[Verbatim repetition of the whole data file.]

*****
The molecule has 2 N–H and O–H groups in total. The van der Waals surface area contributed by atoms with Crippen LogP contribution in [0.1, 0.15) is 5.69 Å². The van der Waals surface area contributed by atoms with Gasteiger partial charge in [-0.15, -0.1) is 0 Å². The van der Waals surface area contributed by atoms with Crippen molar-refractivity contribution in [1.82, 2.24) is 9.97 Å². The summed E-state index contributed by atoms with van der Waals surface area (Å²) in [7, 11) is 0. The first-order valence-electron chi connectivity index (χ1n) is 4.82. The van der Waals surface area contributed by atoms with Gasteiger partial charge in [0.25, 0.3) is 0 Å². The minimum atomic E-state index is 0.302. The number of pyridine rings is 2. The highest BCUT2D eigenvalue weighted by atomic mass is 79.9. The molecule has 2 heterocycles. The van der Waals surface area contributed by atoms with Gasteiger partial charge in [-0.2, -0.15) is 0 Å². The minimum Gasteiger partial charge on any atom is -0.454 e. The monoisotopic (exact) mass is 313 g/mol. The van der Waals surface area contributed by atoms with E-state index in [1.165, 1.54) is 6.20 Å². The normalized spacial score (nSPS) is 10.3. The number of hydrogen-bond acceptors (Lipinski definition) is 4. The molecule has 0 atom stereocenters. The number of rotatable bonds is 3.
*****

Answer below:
The molecule has 2 N–H and O–H groups in total. The van der Waals surface area contributed by atoms with Crippen LogP contribution in [0.1, 0.15) is 5.69 Å². The van der Waals surface area contributed by atoms with Gasteiger partial charge in [-0.15, -0.1) is 0 Å². The van der Waals surface area contributed by atoms with Crippen molar-refractivity contribution in [1.82, 2.24) is 9.97 Å². The summed E-state index contributed by atoms with van der Waals surface area (Å²) in [7, 11) is 0. The first-order valence-electron chi connectivity index (χ1n) is 4.82. The van der Waals surface area contributed by atoms with Gasteiger partial charge in [0.25, 0.3) is 0 Å². The minimum atomic E-state index is 0.302. The number of pyridine rings is 2. The highest BCUT2D eigenvalue weighted by atomic mass is 79.9. The molecule has 2 heterocycles. The van der Waals surface area contributed by atoms with Gasteiger partial charge in [-0.2, -0.15) is 0 Å². The minimum Gasteiger partial charge on any atom is -0.454 e. The monoisotopic (exact) mass is 313 g/mol. The van der Waals surface area contributed by atoms with E-state index in [1.165, 1.54) is 6.20 Å². The normalized spacial score (nSPS) is 10.3. The number of hydrogen-bond acceptors (Lipinski definition) is 4. The molecule has 0 atom stereocenters. The number of rotatable bonds is 3.